Martin P.R.,Baines Imaging Research Laboratory | Gaed M.,Robarts Research Institute | Gibson E.,Robarts Research Institute | Gibson E.,University College London | And 4 more authors.
Progress in Biomedical Optics and Imaging - Proceedings of SPIE | Year: 2016

Magnetic resonance imaging (MRI)-targeted, 3D transrectal ultrasound (TRUS)-guided «fusion» prostate biopsy aims to reduce the 21-47% false negative rate of clinical 2D TRUS-guided sextant biopsy, but still has a substantial false negative rate. This could be improved via biopsy needle target optimization, accounting for uncertainties due to guidance system errors, image registration errors, and irregular tumor shapes. As an initial step toward the broader goal of optimized prostate biopsy targeting, in this study we elucidated the impact of biopsy needle delivery error on the probability of obtaining a tumor sample, and on the core involvement. These are both important parameters to patient risk stratification and the decision for active surveillance vs. definitive therapy. We addressed these questions for cancer of all grades, and separately for high grade (≥ Gleason 4+3) cancer. We used expert-contoured gold-standard prostatectomy histology to simulate targeted biopsies using an isotropic Gaussian needle delivery error from 1 to 6 mm, and investigated the amount of cancer obtained in each biopsy core as determined by histology. Needle delivery error resulted in variability in core involvement that could influence treatment decisions; the presence or absence of cancer in 1/3 or more of each needle core can be attributed to a needle delivery error of 4 mm. However, our data showed that by making multiple biopsy attempts at selected tumor foci, we may increase the probability of correctly characterizing the extent and grade of the cancer. © 2016 SPIE.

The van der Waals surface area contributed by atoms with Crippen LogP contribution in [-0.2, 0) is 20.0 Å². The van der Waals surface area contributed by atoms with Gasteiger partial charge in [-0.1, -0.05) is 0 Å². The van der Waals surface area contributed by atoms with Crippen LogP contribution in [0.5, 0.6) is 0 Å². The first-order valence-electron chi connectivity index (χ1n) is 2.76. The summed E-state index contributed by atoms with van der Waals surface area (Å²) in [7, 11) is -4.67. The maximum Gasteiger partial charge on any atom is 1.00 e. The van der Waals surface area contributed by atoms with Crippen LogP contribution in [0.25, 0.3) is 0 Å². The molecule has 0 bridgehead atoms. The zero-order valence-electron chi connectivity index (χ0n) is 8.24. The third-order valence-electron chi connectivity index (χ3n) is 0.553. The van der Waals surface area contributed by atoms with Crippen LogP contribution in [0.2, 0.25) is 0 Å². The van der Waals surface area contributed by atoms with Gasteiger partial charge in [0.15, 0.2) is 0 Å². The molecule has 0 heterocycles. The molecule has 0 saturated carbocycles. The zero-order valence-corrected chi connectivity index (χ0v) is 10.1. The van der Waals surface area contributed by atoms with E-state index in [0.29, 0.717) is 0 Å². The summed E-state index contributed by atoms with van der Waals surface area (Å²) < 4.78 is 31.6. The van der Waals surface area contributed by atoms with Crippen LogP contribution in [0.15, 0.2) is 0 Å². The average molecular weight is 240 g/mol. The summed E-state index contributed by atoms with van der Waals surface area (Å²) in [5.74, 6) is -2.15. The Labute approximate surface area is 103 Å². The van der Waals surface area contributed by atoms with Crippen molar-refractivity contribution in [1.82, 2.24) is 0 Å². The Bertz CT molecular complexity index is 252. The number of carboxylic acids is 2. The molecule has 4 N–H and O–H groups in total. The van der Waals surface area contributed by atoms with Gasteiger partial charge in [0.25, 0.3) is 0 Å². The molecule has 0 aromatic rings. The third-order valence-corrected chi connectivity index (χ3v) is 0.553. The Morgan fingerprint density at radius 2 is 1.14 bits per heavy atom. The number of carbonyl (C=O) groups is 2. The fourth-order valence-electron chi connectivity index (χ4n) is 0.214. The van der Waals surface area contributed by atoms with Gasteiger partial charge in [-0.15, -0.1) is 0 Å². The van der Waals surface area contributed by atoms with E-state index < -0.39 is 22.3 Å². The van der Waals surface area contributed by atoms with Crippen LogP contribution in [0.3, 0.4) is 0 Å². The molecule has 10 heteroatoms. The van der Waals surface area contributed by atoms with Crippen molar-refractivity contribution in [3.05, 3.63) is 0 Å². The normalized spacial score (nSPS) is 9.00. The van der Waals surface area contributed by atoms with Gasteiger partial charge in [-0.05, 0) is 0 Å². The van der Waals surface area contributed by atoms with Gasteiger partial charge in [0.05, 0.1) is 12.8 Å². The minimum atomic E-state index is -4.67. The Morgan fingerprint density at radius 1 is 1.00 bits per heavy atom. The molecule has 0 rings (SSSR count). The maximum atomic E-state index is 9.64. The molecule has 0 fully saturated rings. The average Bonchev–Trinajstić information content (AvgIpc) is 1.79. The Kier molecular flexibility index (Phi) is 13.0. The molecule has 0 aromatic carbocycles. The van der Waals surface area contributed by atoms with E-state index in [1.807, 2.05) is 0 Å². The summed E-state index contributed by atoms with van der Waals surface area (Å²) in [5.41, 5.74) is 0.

Gibson E.,University of Western Ontario | Gibson E.,Radboud University Nijmegen | Bauman G.S.,University of Western Ontario | Bauman G.S.,Lawson Health Research Institute | And 20 more authors.
International Journal of Radiation Oncology Biology Physics | Year: 2016